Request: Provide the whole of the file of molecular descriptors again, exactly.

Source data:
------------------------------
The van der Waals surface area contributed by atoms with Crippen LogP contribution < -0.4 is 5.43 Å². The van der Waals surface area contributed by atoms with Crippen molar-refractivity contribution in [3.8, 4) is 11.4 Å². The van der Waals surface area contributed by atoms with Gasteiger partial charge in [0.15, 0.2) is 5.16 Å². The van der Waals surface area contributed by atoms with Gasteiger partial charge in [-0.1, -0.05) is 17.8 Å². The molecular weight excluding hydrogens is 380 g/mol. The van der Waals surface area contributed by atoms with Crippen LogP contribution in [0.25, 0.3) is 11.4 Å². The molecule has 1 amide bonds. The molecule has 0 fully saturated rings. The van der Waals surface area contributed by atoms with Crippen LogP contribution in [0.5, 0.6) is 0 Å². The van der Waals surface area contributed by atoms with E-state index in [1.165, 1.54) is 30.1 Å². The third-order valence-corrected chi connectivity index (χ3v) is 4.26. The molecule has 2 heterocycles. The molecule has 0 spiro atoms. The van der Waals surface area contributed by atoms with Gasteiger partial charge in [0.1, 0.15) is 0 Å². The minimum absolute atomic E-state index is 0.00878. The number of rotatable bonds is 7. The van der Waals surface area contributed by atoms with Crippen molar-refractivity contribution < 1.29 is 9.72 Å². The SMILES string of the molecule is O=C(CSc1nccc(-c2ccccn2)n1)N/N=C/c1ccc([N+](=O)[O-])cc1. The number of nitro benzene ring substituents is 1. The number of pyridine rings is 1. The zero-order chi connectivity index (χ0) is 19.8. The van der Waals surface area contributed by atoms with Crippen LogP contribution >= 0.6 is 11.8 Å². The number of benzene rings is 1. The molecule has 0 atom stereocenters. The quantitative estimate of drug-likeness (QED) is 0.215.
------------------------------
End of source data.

The van der Waals surface area contributed by atoms with Crippen LogP contribution < -0.4 is 5.43 Å². The van der Waals surface area contributed by atoms with Crippen molar-refractivity contribution in [3.8, 4) is 11.4 Å². The van der Waals surface area contributed by atoms with Gasteiger partial charge in [0.15, 0.2) is 5.16 Å². The van der Waals surface area contributed by atoms with Gasteiger partial charge in [-0.1, -0.05) is 17.8 Å². The molecular weight excluding hydrogens is 380 g/mol. The van der Waals surface area contributed by atoms with Crippen LogP contribution in [0.25, 0.3) is 11.4 Å². The molecule has 1 amide bonds. The molecule has 0 fully saturated rings. The van der Waals surface area contributed by atoms with Crippen LogP contribution in [0.5, 0.6) is 0 Å². The van der Waals surface area contributed by atoms with E-state index in [1.165, 1.54) is 30.1 Å². The third-order valence-corrected chi connectivity index (χ3v) is 4.26. The molecule has 2 heterocycles. The molecule has 0 spiro atoms. The van der Waals surface area contributed by atoms with Gasteiger partial charge in [0.1, 0.15) is 0 Å². The minimum absolute atomic E-state index is 0.00878. The number of rotatable bonds is 7. The van der Waals surface area contributed by atoms with Crippen molar-refractivity contribution < 1.29 is 9.72 Å². The SMILES string of the molecule is O=C(CSc1nccc(-c2ccccn2)n1)N/N=C/c1ccc([N+](=O)[O-])cc1. The number of nitro benzene ring substituents is 1. The number of pyridine rings is 1. The zero-order chi connectivity index (χ0) is 19.8. The van der Waals surface area contributed by atoms with Crippen LogP contribution >= 0.6 is 11.8 Å². The number of benzene rings is 1. The molecule has 0 atom stereocenters. The quantitative estimate of drug-likeness (QED) is 0.215.